At the next Council meeting, it complains that the Examination in Public process is unfair, and that the Inspector is "Bristol-based" (Bristol being where the Planning Inspectorate, a Government Department, has it offices; you might equally complain of the Durham-based passport office...).

Unofficially, you can see the level of debate in this Twitter exchange between a County Councillor (and member of the Planning Committee) and some Durham City residents.

I am beyond angry.

There's a rather more entertaining tirade about planning in The Guardian, where Ian Martin lets rip about London - The city that privatised itself to death: "The utter capitulation of London’s planning system in the face of serious money is detectable right there in that infantile, random collection of improbable sex toys poking gormlessly into the privatised air. Public access? Yeah, we’ll definitely put a public park at the top (by appointment only). Oh, absolutely, we are ALL about community engagement: members of the public are welcome to visit our viewing gallery in the sky, that’ll be 30 quid, madam."
linkReply

Comments:
[User Picture]From: veronica_milvus
2015-02-28 09:10 pm (UTC)
The plan asks for 600 new homes in Barnard Castle, apparently. Nobody understands who might want them. in a little country town with 7000 residents that could be a serious increase in numbers.
(Reply) (Thread)
[User Picture]From: shewhomust
2015-03-01 10:16 am (UTC)
Well, the public rationale is that if you build houses, the jobs will follow them. I might think personally that development is an end in itself...
(Reply) (Parent) (Thread)
[User Picture]From: veronica_milvus
2015-03-01 08:19 pm (UTC)
Heaven knows this part of Durham has plenty of cheap housing that nobody wants.
(Reply) (Parent) (Thread)
[User Picture]From: sartorias
2015-03-01 04:32 am (UTC)
ARGH!!!
(Reply) (Thread)
[User Picture]From: shewhomust
2015-03-01 10:16 am (UTC)
I couldn't have put it better myself!
(Reply) (Parent) (Thread)
[User Picture]From: anef
2015-03-01 06:58 am (UTC)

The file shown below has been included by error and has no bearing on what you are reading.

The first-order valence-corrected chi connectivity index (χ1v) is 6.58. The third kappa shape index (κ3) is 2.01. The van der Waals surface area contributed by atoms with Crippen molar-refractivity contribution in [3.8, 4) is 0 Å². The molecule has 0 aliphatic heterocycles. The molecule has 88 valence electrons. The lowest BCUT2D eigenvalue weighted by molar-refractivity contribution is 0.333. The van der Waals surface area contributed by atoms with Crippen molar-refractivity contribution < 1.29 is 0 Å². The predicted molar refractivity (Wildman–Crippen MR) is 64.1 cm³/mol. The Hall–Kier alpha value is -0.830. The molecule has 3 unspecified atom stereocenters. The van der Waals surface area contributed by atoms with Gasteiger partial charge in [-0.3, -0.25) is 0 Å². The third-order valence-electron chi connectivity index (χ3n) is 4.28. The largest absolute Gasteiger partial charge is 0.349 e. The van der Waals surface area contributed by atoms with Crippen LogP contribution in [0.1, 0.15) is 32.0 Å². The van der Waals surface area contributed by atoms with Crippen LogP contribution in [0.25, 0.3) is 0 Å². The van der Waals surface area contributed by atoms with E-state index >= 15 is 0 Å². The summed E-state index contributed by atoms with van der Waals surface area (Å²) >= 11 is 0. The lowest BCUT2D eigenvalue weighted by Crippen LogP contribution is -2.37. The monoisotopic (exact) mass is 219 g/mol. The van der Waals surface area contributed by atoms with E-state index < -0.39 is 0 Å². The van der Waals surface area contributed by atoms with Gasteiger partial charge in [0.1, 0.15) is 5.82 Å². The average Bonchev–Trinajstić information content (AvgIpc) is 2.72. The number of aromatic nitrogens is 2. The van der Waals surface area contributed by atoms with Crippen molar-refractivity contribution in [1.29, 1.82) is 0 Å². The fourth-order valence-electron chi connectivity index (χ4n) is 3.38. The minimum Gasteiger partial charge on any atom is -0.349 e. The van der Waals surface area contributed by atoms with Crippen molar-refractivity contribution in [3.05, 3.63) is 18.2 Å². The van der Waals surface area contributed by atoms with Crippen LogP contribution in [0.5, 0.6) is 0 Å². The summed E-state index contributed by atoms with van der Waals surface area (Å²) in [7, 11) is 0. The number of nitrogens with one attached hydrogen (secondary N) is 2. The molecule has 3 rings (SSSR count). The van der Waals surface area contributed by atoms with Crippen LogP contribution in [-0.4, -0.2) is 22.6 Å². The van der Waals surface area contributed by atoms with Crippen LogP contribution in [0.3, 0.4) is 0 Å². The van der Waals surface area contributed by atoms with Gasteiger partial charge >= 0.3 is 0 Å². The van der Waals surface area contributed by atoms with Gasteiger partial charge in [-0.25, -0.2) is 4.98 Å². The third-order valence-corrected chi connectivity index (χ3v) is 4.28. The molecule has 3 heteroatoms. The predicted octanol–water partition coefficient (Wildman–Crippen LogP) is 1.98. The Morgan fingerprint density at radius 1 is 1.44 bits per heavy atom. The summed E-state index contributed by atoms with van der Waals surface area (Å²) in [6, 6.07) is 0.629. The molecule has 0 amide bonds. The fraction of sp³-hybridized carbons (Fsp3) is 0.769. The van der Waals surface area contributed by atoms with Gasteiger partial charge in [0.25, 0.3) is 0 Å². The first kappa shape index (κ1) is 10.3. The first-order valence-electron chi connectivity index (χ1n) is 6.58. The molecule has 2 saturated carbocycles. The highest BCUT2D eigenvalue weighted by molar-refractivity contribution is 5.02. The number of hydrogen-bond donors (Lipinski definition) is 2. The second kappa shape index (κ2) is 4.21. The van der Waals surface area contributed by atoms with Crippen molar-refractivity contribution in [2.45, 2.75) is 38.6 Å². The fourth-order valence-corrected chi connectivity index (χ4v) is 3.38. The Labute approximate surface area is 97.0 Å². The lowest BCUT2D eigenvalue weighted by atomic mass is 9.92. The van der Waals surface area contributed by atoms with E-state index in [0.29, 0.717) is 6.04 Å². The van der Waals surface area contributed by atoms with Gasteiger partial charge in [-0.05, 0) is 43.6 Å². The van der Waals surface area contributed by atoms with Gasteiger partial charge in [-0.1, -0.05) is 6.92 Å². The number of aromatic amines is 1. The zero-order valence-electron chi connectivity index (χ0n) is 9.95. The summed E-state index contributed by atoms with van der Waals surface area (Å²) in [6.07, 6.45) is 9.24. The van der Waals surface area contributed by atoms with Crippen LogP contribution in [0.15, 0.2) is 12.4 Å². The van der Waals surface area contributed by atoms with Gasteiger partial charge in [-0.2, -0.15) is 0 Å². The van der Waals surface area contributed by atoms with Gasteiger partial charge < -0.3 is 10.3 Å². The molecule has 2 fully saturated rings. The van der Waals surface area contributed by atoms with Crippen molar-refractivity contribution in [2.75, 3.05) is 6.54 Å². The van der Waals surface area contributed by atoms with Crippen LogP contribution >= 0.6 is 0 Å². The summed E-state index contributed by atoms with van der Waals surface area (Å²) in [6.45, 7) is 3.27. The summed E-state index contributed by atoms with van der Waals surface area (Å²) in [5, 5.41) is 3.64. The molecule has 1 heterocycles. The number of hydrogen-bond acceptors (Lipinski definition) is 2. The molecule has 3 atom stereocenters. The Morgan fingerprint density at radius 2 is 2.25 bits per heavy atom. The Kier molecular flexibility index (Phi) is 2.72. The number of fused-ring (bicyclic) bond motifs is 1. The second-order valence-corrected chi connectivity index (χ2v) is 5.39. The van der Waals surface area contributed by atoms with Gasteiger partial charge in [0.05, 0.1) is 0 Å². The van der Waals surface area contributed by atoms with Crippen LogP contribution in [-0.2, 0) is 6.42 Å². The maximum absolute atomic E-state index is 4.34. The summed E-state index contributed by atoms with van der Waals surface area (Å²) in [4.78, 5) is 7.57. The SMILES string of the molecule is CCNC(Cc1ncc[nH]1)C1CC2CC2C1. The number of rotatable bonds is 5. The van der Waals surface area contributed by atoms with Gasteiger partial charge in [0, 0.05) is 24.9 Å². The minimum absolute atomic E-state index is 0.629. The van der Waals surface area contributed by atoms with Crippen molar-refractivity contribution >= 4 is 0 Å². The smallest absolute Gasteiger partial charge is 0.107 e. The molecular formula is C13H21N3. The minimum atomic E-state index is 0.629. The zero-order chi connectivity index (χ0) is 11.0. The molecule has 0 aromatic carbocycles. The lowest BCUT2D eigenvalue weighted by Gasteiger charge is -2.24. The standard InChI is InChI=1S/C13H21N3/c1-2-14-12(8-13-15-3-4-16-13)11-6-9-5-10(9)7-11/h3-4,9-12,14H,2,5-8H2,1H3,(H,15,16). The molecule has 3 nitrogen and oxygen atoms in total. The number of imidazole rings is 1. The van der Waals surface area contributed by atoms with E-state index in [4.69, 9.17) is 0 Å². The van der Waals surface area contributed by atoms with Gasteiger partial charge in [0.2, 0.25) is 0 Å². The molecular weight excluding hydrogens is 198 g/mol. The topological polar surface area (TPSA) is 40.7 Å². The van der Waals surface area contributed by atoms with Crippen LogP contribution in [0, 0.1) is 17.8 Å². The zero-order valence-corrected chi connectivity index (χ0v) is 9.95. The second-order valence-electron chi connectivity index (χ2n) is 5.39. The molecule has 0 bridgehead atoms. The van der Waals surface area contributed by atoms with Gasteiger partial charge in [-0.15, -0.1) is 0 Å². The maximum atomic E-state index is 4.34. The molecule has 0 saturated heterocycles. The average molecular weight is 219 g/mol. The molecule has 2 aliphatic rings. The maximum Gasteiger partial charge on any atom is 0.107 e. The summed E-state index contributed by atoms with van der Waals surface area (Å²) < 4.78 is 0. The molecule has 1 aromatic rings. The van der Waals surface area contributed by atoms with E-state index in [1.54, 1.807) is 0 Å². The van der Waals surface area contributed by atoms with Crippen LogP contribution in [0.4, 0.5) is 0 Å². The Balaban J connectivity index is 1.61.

You've chosen to take the time to understand and campaign on this, but you're clearly exceptional. The whole system is set up to push through planning decisions like the one that gave us this (our local eyesore) http://www.bdonline.co.uk/carbuncle-cup-the-marque-cambridge-by-cambridge-university-department-of-architecture/5070039.article

Despite years of protests by residents who had looked at the plans the council admitted that actually there was very little they could have done to stop this.
(Reply) (Thread)
[User Picture]From: shewhomust
2015-03-01 10:14 am (UTC)
That is very hideous (though it was hard work registering to look at the link). But why do the Council say they couldn't have stopped it?

And at least you have a City Council: we are a unitary authority, so planning is in the hands of the County Council.
(Reply) (Parent) (Thread)
[User Picture]From: shewhomust
2015-03-01 10:20 am (UTC)
Actually, I should add that we are not so exceptional, and that when our MP holds a public meeting on planning issues, it's always standing room only!
(Reply) (Parent) (Thread)
[User Picture]From: asakiyume
2015-03-06 02:53 am (UTC)
Local politics are, in this respect, even worse than national politics: they're every bit as devious and unpleasant, but the consequences are things you directly feel :(

Why in the world did the Inspector so hamstring the pursuit of a workable plan?
(Reply) (Thread)
[User Picture]From: shewhomust
2015-03-06 09:20 am (UTC)
Why in the world did the Inspector so hamstring the pursuit of a workable plan?